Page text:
Anyone got £9m to buy our club? Chesterfield board open to outside investment

The Chesterfield FC board of directors are open to offers of outside investment but potential saviours may need to stump up at least £9million.

Wednesday, 16th November 2016, 8:48 am
Updated Wednesday, 16th November 2016, 5:13 pm

The Derbyshire Times believes it would take something in the region of £9m and £10m to buy out majority shareholder Dave Allen.

To garner 83 per cent of the shares would cost £5m, plus a further £4m to buy out the existing loans – and any new owner would also need to meet the mortgage demand, which stands at £2m.

Potential investors would first need to put their offers and business plans to Andy Ryder who runs the corporate finance department at the club’s auditors, Shorts.

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They would, in turn, make a proposal to the board.

Directors met on Tuesday to try and agree on a way forward after Allen’s shock resignation as chairman and director at Monday’s stormy AGM.

The club’s owner opened the meeting, announced his resignation and exited the building, but not before alluding to a board meeting at which he suggested directors waive the interest on their loans.

It would appear that Allen didn’t get the response he wanted and that was a big factor in his decision to walk away.

It was also apparent that none of his fellow directors had any inkling that he was announcing his resignation, the AGM quickly descending into chaos and confusion.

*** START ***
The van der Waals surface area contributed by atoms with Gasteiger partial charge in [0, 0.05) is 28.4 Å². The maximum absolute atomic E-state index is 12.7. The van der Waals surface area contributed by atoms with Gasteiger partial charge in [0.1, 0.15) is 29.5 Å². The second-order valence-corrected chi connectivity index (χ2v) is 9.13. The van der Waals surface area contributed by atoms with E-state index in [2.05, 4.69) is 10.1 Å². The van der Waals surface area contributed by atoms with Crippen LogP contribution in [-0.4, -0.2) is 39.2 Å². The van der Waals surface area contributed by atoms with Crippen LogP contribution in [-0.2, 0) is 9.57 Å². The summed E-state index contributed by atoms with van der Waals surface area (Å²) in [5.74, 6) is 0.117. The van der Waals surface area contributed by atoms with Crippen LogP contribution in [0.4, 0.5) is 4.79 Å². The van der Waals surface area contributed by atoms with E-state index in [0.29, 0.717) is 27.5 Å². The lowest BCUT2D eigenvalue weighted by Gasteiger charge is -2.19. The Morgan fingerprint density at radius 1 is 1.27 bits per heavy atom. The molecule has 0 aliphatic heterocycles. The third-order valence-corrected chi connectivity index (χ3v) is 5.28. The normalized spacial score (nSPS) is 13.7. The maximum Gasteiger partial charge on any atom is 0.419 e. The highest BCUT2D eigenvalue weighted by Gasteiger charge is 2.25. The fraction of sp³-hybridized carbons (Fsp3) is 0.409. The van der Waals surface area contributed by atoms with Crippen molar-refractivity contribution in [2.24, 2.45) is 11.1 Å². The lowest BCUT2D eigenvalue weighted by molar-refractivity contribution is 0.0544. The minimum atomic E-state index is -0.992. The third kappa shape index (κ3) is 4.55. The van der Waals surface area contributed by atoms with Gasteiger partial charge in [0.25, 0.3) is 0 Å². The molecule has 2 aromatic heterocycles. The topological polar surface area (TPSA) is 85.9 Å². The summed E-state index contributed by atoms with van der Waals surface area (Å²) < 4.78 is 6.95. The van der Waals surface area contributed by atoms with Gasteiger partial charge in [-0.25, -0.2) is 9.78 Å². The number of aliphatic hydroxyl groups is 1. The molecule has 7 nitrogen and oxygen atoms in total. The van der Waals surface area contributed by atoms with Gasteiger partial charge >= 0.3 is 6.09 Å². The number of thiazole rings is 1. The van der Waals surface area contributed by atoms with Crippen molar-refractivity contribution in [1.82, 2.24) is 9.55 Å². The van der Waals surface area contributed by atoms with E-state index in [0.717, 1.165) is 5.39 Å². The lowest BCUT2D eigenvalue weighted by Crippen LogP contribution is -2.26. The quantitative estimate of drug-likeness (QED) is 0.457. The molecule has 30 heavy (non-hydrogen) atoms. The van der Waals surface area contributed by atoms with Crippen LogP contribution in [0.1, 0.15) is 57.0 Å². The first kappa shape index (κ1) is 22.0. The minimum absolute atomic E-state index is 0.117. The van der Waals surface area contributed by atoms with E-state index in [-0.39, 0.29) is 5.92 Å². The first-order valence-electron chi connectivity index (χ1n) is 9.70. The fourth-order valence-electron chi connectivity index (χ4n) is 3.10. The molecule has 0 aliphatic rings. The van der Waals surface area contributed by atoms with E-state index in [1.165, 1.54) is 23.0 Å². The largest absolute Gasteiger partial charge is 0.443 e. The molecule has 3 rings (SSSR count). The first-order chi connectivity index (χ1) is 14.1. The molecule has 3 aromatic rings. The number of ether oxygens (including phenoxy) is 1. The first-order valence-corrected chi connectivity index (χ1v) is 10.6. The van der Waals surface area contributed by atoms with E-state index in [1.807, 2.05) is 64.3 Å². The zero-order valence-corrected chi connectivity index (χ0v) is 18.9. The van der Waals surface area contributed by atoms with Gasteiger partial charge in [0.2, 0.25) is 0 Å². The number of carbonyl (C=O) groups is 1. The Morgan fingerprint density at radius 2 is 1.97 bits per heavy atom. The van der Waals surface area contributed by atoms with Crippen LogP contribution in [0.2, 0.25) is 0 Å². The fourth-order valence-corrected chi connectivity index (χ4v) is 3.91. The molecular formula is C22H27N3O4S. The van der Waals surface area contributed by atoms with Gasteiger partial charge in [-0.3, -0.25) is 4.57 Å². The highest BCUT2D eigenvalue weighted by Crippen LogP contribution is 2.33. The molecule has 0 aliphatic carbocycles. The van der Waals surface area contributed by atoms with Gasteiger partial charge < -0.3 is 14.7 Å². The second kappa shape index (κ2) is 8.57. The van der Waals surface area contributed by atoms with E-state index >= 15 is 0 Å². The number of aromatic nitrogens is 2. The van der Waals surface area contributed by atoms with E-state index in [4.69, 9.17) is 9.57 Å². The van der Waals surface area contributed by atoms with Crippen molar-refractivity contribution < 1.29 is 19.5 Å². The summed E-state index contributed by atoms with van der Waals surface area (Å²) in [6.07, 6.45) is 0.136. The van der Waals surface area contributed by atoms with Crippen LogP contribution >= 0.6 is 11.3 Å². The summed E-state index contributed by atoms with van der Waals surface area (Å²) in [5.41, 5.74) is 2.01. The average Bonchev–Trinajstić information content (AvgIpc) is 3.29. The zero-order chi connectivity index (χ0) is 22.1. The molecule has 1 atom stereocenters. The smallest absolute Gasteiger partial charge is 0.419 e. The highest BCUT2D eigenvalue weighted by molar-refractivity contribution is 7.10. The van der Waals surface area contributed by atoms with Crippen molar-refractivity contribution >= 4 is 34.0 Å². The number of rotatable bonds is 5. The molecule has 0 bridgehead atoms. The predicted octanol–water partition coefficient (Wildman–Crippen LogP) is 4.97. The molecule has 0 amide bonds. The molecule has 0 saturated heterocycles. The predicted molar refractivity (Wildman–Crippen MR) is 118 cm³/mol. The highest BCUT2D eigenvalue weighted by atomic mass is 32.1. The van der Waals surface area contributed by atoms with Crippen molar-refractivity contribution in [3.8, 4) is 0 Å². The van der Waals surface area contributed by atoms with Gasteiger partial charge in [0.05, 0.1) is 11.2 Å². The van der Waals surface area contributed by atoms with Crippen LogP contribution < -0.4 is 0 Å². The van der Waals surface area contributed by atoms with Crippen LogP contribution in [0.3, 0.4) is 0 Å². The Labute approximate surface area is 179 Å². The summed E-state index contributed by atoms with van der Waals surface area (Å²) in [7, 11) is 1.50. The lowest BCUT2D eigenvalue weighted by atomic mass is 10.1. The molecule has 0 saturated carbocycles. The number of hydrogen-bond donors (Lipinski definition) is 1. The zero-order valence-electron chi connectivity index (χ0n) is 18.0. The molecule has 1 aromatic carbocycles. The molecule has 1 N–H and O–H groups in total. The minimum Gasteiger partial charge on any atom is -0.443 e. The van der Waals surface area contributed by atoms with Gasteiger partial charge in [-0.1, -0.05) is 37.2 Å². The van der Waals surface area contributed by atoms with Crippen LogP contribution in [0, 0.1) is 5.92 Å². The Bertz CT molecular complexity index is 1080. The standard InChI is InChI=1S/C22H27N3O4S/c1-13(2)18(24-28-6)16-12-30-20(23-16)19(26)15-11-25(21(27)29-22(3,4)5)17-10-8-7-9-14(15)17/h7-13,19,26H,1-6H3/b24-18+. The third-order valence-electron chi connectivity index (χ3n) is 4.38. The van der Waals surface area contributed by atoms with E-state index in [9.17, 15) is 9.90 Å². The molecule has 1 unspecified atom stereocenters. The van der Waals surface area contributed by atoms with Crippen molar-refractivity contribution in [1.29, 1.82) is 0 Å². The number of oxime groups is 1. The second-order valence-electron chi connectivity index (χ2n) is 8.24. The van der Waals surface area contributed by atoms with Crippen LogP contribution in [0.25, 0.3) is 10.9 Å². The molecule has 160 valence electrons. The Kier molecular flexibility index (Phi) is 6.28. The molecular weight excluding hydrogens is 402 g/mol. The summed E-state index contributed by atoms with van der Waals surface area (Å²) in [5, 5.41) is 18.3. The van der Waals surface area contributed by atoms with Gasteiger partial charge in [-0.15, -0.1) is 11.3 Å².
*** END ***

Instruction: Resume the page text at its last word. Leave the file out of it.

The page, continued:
Vice chairman Dave Jones was asked if the club would fold and responded: “I don’t know, I don’t think so.”

It was Jones who chaired Tuesday’s meeting, thought to have been an emotional affair as the remaining directors desperately tried to come up with a solution to safeguard the 150-year-old club’s future.

Without Allen’s continued investment, cash flow will quickly become an issue at the Proact.

The multi-millionaire is known to have put in another £200,000 last month to cover the wages.

At Monday’s AGM he revealed: “The reason I’m resigning is because at the board meeting held this afternoon, I suggested that all the directors should not seek repayment of loans and waive any interest until such time as the club is in a position to pay it.

“The interest alone amounts to just over £150,000 per annum, so it would be a considerable saving. By the way, over the last couple of years, I’ve put in an extra £1.9m, for which I personally have not taken any interest at all.

“It is a sad day for me, but I can’t carry on like this. I wish you all the best.”

The Derbyshire Times has made a request to interview Allen but the official line from the club is that he is not conducting interviews.

There has already been talk of potential fan-led consortiums and supporters purchasing shares, but nothing concrete that would reassure a fanbase that grows more concerned by the day.

Former Sheffield Wednesday chairman Allen took charge of Chesterfield in 2012, succeeding long-serving Barrie Hubbard.

At the Proact on Monday he said it was never his intention to lead the club as well as owning it.

“At the outset, I never intended to become the chairman. I was just an investor who wanted to see the club progress and get into the Championship. It was then my plan to sell on the investment.

“I took over as chairman because the previous incumbent sat at the end of the boardroom table and said after one meeting that unless I put a further £600,000 into the club, they could not carry on.

“This was after I’d already previously put in over £2m, over and above the initial deal, which was £4m for 80 per cent of the shares and arranged a £2m mortgage over a ten-year period. I did all that.”